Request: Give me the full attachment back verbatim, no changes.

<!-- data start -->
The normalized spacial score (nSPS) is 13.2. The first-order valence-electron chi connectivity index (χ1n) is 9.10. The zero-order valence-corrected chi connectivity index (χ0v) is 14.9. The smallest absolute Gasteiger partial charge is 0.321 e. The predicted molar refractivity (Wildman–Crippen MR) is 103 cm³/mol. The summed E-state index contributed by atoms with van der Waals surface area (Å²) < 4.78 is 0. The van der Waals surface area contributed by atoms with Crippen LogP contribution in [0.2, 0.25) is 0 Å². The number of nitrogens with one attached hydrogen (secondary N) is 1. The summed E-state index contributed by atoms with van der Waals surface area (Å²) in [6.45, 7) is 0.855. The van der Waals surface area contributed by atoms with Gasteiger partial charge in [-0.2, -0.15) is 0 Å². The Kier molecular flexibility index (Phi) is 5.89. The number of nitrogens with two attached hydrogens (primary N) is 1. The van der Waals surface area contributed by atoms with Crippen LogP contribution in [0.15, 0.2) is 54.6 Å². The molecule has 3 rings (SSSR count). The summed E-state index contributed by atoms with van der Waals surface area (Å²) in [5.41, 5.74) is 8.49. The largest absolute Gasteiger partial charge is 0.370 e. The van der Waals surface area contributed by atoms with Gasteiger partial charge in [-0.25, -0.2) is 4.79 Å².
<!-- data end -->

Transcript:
The normalized spacial score (nSPS) is 13.2. The first-order valence-electron chi connectivity index (χ1n) is 9.10. The zero-order valence-corrected chi connectivity index (χ0v) is 14.9. The smallest absolute Gasteiger partial charge is 0.321 e. The predicted molar refractivity (Wildman–Crippen MR) is 103 cm³/mol. The summed E-state index contributed by atoms with van der Waals surface area (Å²) < 4.78 is 0. The van der Waals surface area contributed by atoms with Crippen LogP contribution in [0.2, 0.25) is 0 Å². The number of nitrogens with one attached hydrogen (secondary N) is 1. The summed E-state index contributed by atoms with van der Waals surface area (Å²) in [6.45, 7) is 0.855. The van der Waals surface area contributed by atoms with Gasteiger partial charge in [-0.2, -0.15) is 0 Å². The Kier molecular flexibility index (Phi) is 5.89. The number of nitrogens with two attached hydrogens (primary N) is 1. The van der Waals surface area contributed by atoms with Crippen LogP contribution in [0.15, 0.2) is 54.6 Å². The molecule has 3 rings (SSSR count). The summed E-state index contributed by atoms with van der Waals surface area (Å²) in [5.41, 5.74) is 8.49. The largest absolute Gasteiger partial charge is 0.370 e. The van der Waals surface area contributed by atoms with Gasteiger partial charge in [-0.25, -0.2) is 4.79 Å².